Based on review of hospital policies and procedures, review of clinical records, and staff interviews, it was determined for 3 of 22 patients (Patients #15, #16, and #17) the hospital failed to ensure medications were administered in accordance with the physician's order.

Findings include:

The hospital's policy titled Administration of Drugs-General, Policy #13-01, included: "...Drugs shall be prepared and administered in accordance with the orders of the prescriber or practitioner responsible for the patient's care and accepted standards of practice...Prior to giving a medication, scan the medication bar code on the eMAR worklist of hospital information system. This will document the date, time and nurse on the eMAR, then give medication to patient. If a medication is held, document on the eMAR with missed dose function in hospital information system and the reason for holding the medication...."

Patient #15 was admitted on [DATE] with preliminary diagnoses of [DIAGNOSES REDACTED]

The physician ordered medications for her inpatient status included an order dated 8/5/2014 for regular insulin to be administered based on the results of her blood glucose levels checked before every meal and at night. The "Moderate Dose" sliding scale was as follows:

For Blood Glucose
-from 60 to 110 give 0 units
-from 110 to 150 give 4 units
-from 151 to 200 give 8 units
-from 201 to 250 give 10 units
-from 251 to 300 give 12 units
-from 301 to 349 give 14 units
-for Blood Glucose above 349, give 16 units

A review of the medication administration records and "point of care" blood sugar fingerstick results from the time she arrived to the medical surgical unit through the morning of 8/8/2014 revealed 3 doses of insulin were not administered as follows:

8/6/2014 at 7:12 a.m. the patient's blood sugar was "197" and should have received 8 units of regular insulin.
8/7/2014 at 7:19 a.m. the patients blood sugar was "122" and should have received 4 units of regular insulin.
8/7/2014 at 11:21 a.m. the patients blood sugar was "271" and should have received 12 units of regular insulin.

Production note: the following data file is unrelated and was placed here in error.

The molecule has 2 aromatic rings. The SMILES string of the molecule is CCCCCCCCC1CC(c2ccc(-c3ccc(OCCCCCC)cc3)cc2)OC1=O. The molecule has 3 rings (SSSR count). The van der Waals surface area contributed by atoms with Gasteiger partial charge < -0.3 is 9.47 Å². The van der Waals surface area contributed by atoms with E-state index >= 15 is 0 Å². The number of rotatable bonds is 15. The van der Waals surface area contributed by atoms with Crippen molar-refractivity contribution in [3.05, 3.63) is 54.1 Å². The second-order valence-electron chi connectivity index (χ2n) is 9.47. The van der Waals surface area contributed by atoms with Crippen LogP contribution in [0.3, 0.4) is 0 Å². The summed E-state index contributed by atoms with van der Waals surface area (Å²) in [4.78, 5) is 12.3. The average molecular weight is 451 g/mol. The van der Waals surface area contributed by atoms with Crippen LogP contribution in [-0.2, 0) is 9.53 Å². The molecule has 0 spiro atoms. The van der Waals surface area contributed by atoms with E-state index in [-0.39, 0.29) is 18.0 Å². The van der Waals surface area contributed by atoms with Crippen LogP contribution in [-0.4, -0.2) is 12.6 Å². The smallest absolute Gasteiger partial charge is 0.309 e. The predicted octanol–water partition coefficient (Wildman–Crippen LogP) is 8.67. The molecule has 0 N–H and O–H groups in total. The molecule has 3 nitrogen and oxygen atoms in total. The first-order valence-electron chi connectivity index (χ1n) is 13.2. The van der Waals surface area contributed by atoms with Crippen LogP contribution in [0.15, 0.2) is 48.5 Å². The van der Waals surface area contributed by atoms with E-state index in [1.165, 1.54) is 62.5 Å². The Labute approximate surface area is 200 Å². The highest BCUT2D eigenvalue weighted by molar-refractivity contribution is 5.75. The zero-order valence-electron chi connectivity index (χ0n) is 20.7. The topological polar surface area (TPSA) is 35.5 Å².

There was no documentation the above insulin doses were administered nor documentation as to why it was not given.

The Quality Management Coordinator and the Nurse Staff Educator were present at the nurse's station during the record review and were not able to locate the documentation. They were not aware the insulins had not been administered and were not able to locate an internal hospital report of the medication errors.

Patient #16 had a blood glucose of 114 on 08/06/14 at 07:06 a.m.; 118 on 08/06/14 at 11:30 a.m.; 127 on 08/06/14 at 16:10 p.m.; 120 on 08/06/14 at 20:40 p.m.; 112 on 08/07/14 at 16:02 p.m.; and 131 on 08/08/14 at 06:42 a.m. No insulin was given to Patient #16 when the blood glucose was over 110 per physician order.

The Unit Manager acknowledged the patient refused treatments but no documentation was done saying the patient refused the insulin. No documentation was found the physician was notified the patient did not receive the insulin ordered by the sliding scale.

Patient #17 was admitted to the facility on [DATE] with diagnoses: Abdominal pain, right upper quadrant; Diabetes Mellitus; [DIAGNOSES REDACTED]; and Cholecystectomy on 08/06/14.

Review of the medical record on 08/08/14, revealed a physician order for an Insulin sliding scale: Insulin Regular 100 Units/ml (milliliter) 3 ml vial. For blood glucose below 60, give 0 UNIT...
-from 60 to 110 give 0 units
-from 111 to 150 give 2 units
-from 151 to 200 give 4 units
-from 201 to 250 give 6 units
-from 251 to 300 give 8 units
-from 301 to 349 give 10 units
-for Blood Glucose above 349, give 12 units. Low dose scale.

Patient #17 had blood glucose of 124 on 08/06/14 at 10:06 a.m.; 143 on 08/06/14 at 12:22 p.m.; 141 on 08/06/14 at 17:57 p.m.; and 133 on 08/05/14 at 23:43 p.m. No insulin was given. No documentation was found the patient refused or the sliding scale was on hold.

Patient #17 refused insulin with a blood glucose of 149 on 08/07/14 at 05:55 a.m. No documentation was found the physician was notified.